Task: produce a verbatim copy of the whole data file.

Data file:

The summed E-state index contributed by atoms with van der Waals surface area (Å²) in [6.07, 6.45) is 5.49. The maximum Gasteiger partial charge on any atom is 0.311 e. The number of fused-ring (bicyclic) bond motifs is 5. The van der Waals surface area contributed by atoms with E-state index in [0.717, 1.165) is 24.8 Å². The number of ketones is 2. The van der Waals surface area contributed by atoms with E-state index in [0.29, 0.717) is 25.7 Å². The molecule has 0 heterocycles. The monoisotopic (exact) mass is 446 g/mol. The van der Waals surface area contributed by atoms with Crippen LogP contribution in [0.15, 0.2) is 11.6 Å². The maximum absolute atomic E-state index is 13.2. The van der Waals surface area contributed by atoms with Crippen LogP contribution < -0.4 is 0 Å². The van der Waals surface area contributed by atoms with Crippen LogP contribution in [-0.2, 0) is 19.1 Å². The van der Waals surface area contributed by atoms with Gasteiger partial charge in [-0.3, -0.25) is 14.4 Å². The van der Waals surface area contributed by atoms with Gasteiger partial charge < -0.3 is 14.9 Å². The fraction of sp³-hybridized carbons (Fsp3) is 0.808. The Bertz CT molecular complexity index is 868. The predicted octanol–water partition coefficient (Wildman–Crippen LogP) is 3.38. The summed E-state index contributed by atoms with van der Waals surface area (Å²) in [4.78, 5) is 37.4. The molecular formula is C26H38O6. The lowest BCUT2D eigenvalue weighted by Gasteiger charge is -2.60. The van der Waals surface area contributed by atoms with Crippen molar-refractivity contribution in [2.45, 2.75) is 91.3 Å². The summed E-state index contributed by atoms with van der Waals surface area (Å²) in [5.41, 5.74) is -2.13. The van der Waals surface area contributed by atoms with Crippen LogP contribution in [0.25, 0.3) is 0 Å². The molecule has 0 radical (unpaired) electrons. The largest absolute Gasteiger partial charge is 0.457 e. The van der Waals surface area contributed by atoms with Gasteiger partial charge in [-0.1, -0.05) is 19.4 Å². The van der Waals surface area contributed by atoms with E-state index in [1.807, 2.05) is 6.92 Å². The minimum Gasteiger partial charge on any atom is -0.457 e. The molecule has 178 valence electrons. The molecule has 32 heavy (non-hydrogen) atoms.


The summed E-state index contributed by atoms with van der Waals surface area (Å²) in [6.07, 6.45) is 5.49. The maximum Gasteiger partial charge on any atom is 0.311 e. The number of fused-ring (bicyclic) bond motifs is 5. The van der Waals surface area contributed by atoms with E-state index in [0.717, 1.165) is 24.8 Å². The number of ketones is 2. The van der Waals surface area contributed by atoms with E-state index in [0.29, 0.717) is 25.7 Å². The molecule has 0 heterocycles. The monoisotopic (exact) mass is 446 g/mol. The van der Waals surface area contributed by atoms with Crippen LogP contribution in [0.15, 0.2) is 11.6 Å². The maximum absolute atomic E-state index is 13.2. The van der Waals surface area contributed by atoms with Crippen LogP contribution < -0.4 is 0 Å². The van der Waals surface area contributed by atoms with Crippen LogP contribution in [-0.2, 0) is 19.1 Å². The van der Waals surface area contributed by atoms with Gasteiger partial charge in [-0.3, -0.25) is 14.4 Å². The van der Waals surface area contributed by atoms with Gasteiger partial charge < -0.3 is 14.9 Å². The fraction of sp³-hybridized carbons (Fsp3) is 0.808. The Bertz CT molecular complexity index is 868. The predicted octanol–water partition coefficient (Wildman–Crippen LogP) is 3.38. The summed E-state index contributed by atoms with van der Waals surface area (Å²) in [4.78, 5) is 37.4. The molecular formula is C26H38O6. The lowest BCUT2D eigenvalue weighted by Gasteiger charge is -2.60. The van der Waals surface area contributed by atoms with Crippen molar-refractivity contribution in [2.45, 2.75) is 91.3 Å². The summed E-state index contributed by atoms with van der Waals surface area (Å²) in [5.41, 5.74) is -2.13. The van der Waals surface area contributed by atoms with Crippen LogP contribution in [0.25, 0.3) is 0 Å². The molecule has 0 radical (unpaired) electrons. The largest absolute Gasteiger partial charge is 0.457 e. The van der Waals surface area contributed by atoms with Gasteiger partial charge in [-0.1, -0.05) is 19.4 Å². The van der Waals surface area contributed by atoms with E-state index in [1.807, 2.05) is 6.92 Å². The minimum Gasteiger partial charge on any atom is -0.457 e. The molecule has 178 valence electrons. The molecule has 32 heavy (non-hydrogen) atoms.